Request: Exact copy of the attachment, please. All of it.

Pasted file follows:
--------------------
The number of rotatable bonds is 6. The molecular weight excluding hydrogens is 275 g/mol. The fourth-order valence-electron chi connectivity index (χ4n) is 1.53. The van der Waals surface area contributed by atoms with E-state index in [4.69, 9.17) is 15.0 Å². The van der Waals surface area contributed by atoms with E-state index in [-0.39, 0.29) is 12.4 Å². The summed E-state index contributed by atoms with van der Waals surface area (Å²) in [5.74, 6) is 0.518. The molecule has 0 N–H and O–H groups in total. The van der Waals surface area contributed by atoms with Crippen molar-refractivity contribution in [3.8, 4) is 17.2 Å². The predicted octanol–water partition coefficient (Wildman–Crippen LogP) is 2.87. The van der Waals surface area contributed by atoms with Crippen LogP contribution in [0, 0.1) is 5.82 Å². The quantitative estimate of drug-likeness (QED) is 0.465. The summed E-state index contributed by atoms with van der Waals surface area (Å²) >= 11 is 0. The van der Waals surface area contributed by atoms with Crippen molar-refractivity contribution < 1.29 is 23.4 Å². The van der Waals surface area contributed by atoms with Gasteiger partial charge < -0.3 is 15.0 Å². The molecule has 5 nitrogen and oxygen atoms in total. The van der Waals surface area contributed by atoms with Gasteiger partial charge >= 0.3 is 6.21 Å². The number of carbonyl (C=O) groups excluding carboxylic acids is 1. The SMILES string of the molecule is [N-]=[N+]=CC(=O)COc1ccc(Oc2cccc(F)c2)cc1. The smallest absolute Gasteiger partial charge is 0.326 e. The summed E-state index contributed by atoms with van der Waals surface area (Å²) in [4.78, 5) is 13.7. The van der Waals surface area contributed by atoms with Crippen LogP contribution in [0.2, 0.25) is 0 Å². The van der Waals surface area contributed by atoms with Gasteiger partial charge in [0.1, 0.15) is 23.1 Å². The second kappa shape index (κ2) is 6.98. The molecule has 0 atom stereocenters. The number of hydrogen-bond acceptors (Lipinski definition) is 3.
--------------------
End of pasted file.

The number of rotatable bonds is 6. The molecular weight excluding hydrogens is 275 g/mol. The fourth-order valence-electron chi connectivity index (χ4n) is 1.53. The van der Waals surface area contributed by atoms with E-state index in [4.69, 9.17) is 15.0 Å². The van der Waals surface area contributed by atoms with E-state index in [-0.39, 0.29) is 12.4 Å². The summed E-state index contributed by atoms with van der Waals surface area (Å²) in [5.74, 6) is 0.518. The molecule has 0 N–H and O–H groups in total. The van der Waals surface area contributed by atoms with Crippen molar-refractivity contribution in [3.8, 4) is 17.2 Å². The predicted octanol–water partition coefficient (Wildman–Crippen LogP) is 2.87. The van der Waals surface area contributed by atoms with Crippen LogP contribution in [0, 0.1) is 5.82 Å². The quantitative estimate of drug-likeness (QED) is 0.465. The summed E-state index contributed by atoms with van der Waals surface area (Å²) >= 11 is 0. The van der Waals surface area contributed by atoms with Crippen molar-refractivity contribution < 1.29 is 23.4 Å². The van der Waals surface area contributed by atoms with Gasteiger partial charge < -0.3 is 15.0 Å². The molecule has 5 nitrogen and oxygen atoms in total. The van der Waals surface area contributed by atoms with Gasteiger partial charge >= 0.3 is 6.21 Å². The number of carbonyl (C=O) groups excluding carboxylic acids is 1. The SMILES string of the molecule is [N-]=[N+]=CC(=O)COc1ccc(Oc2cccc(F)c2)cc1. The smallest absolute Gasteiger partial charge is 0.326 e. The summed E-state index contributed by atoms with van der Waals surface area (Å²) in [4.78, 5) is 13.7. The van der Waals surface area contributed by atoms with Crippen LogP contribution in [0.2, 0.25) is 0 Å². The van der Waals surface area contributed by atoms with Gasteiger partial charge in [0.1, 0.15) is 23.1 Å². The second kappa shape index (κ2) is 6.98. The molecule has 0 atom stereocenters. The number of hydrogen-bond acceptors (Lipinski definition) is 3.